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II.

Mechanistic Model of Receptive Fields


F The Question: How are receptive fields constructed

using the neural circuitry of the visual cortex?

How are these oriented receptive fields obtained from center-surround receptive fields?

II. Mechanistic Model of Receptive Fields: V1

LGN RF

V1 RF

LGN (Lateral Geniculate Nucleus)

V1 (Primary Visual Cortex)

LGN Cells

V1 Cell

II. Mechanistic Model of Receptive Fields: V1


+ Model suggested by Hubel & Wiesel in the 1960s: V1 RFs are created from converging LGN inputs
V1 Cell Center-surround LGN RFs are displaced along preferred orientation of V1 cell This simple model is still controversial!
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- + + -

LGN Cells

III. Interpretive Model of Receptive Fields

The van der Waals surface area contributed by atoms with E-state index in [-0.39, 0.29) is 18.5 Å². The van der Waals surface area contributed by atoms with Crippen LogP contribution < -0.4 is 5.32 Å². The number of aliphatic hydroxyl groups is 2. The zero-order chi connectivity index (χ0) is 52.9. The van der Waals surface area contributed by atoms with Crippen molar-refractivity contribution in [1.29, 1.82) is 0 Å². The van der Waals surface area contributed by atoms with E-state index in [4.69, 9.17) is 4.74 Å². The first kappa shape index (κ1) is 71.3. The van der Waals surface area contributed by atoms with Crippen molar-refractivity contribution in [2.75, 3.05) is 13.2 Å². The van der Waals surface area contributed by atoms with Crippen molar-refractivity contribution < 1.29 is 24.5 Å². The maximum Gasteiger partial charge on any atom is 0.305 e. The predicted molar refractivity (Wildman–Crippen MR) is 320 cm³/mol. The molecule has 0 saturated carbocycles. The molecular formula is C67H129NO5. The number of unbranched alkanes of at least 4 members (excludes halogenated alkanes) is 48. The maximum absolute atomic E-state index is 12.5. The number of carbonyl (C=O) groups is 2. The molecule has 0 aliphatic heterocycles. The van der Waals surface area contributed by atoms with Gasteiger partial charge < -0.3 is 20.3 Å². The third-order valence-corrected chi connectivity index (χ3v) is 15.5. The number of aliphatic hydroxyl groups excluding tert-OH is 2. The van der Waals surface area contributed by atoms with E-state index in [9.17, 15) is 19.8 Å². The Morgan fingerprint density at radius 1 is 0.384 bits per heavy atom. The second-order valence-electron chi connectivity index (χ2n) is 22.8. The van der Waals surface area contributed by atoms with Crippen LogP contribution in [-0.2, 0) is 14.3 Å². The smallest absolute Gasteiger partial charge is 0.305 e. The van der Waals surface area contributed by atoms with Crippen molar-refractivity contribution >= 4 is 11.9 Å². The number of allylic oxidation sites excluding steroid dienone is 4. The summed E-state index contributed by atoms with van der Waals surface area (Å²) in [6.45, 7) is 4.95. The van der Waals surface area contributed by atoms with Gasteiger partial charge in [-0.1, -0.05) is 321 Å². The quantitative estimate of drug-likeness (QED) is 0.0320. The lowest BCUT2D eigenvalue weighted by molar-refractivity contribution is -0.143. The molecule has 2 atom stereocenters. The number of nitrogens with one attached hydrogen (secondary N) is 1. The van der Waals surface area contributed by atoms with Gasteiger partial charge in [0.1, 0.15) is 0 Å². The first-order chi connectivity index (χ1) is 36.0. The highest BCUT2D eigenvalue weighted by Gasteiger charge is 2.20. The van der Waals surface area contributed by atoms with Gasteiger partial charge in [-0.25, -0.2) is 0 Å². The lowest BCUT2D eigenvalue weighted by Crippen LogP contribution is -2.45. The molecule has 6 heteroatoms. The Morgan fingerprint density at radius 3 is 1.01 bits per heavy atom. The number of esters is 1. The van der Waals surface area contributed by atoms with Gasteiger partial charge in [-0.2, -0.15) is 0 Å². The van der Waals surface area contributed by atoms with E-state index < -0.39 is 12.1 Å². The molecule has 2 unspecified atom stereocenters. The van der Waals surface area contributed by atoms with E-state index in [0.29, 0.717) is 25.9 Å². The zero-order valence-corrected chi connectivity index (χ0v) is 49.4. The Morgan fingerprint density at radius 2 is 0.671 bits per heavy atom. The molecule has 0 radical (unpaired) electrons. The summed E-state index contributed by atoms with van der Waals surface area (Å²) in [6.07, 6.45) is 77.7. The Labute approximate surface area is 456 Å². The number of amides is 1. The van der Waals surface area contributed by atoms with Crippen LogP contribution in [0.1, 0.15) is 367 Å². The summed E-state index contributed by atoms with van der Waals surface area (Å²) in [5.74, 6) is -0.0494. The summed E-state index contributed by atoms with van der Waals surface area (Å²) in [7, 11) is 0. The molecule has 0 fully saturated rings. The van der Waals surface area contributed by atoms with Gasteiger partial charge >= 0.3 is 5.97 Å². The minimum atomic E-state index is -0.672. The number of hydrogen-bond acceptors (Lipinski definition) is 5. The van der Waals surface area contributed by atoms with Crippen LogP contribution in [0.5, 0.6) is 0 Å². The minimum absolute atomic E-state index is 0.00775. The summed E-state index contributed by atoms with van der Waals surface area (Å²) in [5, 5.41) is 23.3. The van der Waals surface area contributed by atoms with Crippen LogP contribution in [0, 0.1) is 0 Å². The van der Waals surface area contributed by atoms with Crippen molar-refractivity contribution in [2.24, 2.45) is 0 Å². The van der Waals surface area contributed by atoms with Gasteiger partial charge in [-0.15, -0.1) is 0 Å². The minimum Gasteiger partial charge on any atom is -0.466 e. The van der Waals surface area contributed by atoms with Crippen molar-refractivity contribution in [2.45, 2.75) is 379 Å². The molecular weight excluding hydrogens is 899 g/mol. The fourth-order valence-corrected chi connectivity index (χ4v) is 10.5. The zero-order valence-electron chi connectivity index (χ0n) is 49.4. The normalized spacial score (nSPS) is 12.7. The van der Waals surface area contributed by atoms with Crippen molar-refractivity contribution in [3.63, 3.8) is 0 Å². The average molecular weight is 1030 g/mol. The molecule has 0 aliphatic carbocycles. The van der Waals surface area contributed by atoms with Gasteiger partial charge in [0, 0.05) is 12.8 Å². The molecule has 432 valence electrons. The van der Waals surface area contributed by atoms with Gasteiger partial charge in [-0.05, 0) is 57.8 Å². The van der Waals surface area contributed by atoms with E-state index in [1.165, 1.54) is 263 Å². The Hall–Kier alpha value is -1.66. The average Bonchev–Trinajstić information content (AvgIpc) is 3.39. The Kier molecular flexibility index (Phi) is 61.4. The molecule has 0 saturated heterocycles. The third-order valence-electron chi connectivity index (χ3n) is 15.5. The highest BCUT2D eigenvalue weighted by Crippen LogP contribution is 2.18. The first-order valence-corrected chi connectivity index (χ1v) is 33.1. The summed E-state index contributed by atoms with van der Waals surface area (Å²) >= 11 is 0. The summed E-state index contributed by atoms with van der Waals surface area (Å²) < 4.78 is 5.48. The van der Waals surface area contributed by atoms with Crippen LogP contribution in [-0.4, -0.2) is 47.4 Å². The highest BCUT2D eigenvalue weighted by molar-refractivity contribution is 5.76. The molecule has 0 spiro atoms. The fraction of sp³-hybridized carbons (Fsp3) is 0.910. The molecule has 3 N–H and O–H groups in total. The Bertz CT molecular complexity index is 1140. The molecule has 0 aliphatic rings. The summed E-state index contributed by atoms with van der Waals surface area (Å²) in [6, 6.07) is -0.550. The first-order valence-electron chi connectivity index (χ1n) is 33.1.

F The Question: Why are receptive fields in V1

shaped in this way?

What are the computational advantages of such receptive fields?

III. Interpretive Model of Receptive Fields


F Efficient Coding Hypothesis: Suppose the

goal is to represent images as faithfully and efficiently as possible using neurons with receptive fields RF1, RF2, etc.
F Given image I, we can reconstruct I using

RF1

RF2 RF3

neural responses r1, r2 :

RFi ri I
i

F Idea: What are the RFi that minimize the total

squared pixelwise errors between I and I

RF4

and are as independent as possible?


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III. Interpretive Model of Receptive Fields


F Start out with random RFi and run your efficient coding

algorithm on natural image patches

Sparse coding

ICA

Predictive coding

6 (Olshausen & Field, 1996; Bell & Sejnowski, 1997; Rao & Ballard, 1999)

III. Interpretive Model of Receptive Fields


White =+ Dark =-

Receptive Fields in V1

Conclusion: The brain may be trying to find faithful and efficient representations of an animals natural environment
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We will explore a variety of Descriptive, Mechanistic, and Interpretive models throughout this course. But before we do that

Neurobiology 101: Introduction to neurons, synapses, and brain regions

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